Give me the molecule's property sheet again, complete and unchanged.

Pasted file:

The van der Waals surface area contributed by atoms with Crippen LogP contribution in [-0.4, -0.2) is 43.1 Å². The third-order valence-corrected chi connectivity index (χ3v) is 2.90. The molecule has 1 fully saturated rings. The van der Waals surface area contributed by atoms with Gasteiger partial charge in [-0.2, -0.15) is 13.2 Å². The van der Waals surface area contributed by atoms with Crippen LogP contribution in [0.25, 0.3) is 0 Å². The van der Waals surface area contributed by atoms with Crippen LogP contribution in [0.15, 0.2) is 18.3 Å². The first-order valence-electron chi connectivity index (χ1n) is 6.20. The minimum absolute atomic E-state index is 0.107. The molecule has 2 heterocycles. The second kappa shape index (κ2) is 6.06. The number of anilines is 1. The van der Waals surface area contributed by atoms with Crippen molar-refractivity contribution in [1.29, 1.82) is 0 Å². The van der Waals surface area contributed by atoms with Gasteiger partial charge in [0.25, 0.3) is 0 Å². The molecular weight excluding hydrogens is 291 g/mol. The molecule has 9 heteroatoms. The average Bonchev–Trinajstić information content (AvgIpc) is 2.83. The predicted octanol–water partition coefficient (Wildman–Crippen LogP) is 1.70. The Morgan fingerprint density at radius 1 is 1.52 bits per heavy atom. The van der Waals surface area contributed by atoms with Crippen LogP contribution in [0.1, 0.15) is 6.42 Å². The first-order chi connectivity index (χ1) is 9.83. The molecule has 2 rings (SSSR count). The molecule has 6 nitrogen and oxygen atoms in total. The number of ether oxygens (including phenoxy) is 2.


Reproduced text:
The van der Waals surface area contributed by atoms with Crippen LogP contribution in [-0.4, -0.2) is 43.1 Å². The third-order valence-corrected chi connectivity index (χ3v) is 2.90. The molecule has 1 fully saturated rings. The van der Waals surface area contributed by atoms with Gasteiger partial charge in [-0.2, -0.15) is 13.2 Å². The van der Waals surface area contributed by atoms with Crippen LogP contribution in [0.25, 0.3) is 0 Å². The van der Waals surface area contributed by atoms with Crippen LogP contribution in [0.15, 0.2) is 18.3 Å². The first-order valence-electron chi connectivity index (χ1n) is 6.20. The minimum absolute atomic E-state index is 0.107. The molecule has 2 heterocycles. The second kappa shape index (κ2) is 6.06. The number of anilines is 1. The van der Waals surface area contributed by atoms with Crippen molar-refractivity contribution in [1.29, 1.82) is 0 Å². The van der Waals surface area contributed by atoms with Gasteiger partial charge in [0.25, 0.3) is 0 Å². The molecular weight excluding hydrogens is 291 g/mol. The molecule has 9 heteroatoms. The average Bonchev–Trinajstić information content (AvgIpc) is 2.83. The predicted octanol–water partition coefficient (Wildman–Crippen LogP) is 1.70. The Morgan fingerprint density at radius 1 is 1.52 bits per heavy atom. The van der Waals surface area contributed by atoms with Crippen LogP contribution in [0.1, 0.15) is 6.42 Å². The first-order chi connectivity index (χ1) is 9.83. The molecule has 2 rings (SSSR count). The molecule has 6 nitrogen and oxygen atoms in total. The number of ether oxygens (including phenoxy) is 2.